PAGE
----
Good works of churches often go unnoticed, research shows

During the summer, volunteers at First Baptist Church in Quanah pack sack lunches for children and teenagers who otherwise would miss meals. Most Americans know churches help feed the hungry, but not as many are aware of other social services congregations provide, a new LifeWay Research study reveals. (Photo/Ken Camp)

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NASHVILLE (RNS)—At least half of Americans realize churches feed and clothe the poor, but far fewer are aware of other social services congregations provide, a new study shows.

LifeWay Research found 60 percent of Americans know of churches that have fed the hungry in the last six months. Half knew of instances where they provided clothing to the poor.

LIFEWAY SERVICE 400But scant percentages of the 1,000 Americans surveyed knew church members teach job skills or help immigrants learn English (13 percent), volunteer to provide foster care (12 percent) or offer tax preparation assistance (8 percent).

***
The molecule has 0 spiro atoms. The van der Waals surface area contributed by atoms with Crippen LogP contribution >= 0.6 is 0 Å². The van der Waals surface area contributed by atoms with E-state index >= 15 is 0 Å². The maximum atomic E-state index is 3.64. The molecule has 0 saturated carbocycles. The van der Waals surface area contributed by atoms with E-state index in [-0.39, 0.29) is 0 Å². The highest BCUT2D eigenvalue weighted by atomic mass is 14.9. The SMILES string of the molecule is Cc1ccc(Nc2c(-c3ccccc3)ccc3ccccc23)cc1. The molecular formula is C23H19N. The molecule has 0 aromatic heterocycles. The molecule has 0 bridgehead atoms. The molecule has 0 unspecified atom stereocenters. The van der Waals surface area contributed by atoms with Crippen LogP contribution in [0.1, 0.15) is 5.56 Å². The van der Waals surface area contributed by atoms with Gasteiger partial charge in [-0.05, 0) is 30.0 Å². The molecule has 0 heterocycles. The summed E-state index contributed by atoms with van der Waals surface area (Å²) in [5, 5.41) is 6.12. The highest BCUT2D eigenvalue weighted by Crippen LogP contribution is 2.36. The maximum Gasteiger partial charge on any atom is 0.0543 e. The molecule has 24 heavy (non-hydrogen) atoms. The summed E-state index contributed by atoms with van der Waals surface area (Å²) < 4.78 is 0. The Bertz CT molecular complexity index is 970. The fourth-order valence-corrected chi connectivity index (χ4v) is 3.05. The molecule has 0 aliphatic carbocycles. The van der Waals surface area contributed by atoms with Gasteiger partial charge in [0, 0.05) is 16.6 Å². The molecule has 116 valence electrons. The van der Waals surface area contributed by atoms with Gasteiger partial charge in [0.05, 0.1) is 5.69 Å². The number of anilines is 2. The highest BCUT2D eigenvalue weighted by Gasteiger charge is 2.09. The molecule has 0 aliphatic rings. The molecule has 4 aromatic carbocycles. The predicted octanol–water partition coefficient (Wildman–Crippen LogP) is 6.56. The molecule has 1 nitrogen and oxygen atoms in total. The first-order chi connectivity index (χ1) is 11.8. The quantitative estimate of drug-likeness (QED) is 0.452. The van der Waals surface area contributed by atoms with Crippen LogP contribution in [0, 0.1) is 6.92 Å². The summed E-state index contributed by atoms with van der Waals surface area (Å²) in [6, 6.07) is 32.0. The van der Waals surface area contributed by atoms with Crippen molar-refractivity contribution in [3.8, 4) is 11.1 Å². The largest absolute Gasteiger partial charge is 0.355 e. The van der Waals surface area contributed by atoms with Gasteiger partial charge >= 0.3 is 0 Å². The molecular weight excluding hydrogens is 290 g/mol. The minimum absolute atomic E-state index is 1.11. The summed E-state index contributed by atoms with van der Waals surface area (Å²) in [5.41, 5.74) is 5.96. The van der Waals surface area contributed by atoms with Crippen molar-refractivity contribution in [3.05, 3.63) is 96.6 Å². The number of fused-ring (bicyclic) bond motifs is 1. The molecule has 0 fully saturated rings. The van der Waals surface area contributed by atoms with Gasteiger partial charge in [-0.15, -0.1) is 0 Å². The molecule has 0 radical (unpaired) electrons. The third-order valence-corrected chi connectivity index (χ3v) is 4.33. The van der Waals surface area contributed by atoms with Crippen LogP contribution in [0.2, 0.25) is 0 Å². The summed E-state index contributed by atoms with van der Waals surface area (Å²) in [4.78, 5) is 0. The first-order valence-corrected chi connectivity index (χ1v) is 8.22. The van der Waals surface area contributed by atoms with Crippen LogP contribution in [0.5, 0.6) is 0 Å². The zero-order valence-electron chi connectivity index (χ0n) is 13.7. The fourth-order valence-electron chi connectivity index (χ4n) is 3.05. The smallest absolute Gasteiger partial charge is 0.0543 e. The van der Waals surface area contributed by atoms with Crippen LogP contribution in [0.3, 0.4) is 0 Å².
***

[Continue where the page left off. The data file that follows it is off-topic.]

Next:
“Unless you’ve received help from a church—or been involved in serving others—these kinds of programs may fly under the radar,” said Scott McConnell, executive director of the Nashville, Tenn.-based evangelical research firm.

About a third of Americans knew of churches’ work to help disaster victims (39 percent) and shelter the homeless (33 percent). But only a quarter was aware of church members visiting prisoners (25 percent) or offering after-school programs (24 percent).

Although the Bible speaks of clothing the naked and feeding the hungry, a significant number of Americans haven’t heard of churches providing any of the 13 service programs cited in the study, and 17 percent were not sure.

Researchers were not surprised to learn people who frequent churches were more aware of these activities.

But less than a third (30 percent) of people who attend services at least once a month knew of churches that had tutored schoolchildren, compared to 8 percent of those who attend less than once a month.

The findings were based on 1,000 surveys completed Sept. 27-Oct. 1, 2016, and have an overall margin of error of plus or minus 3.1 percentage points.

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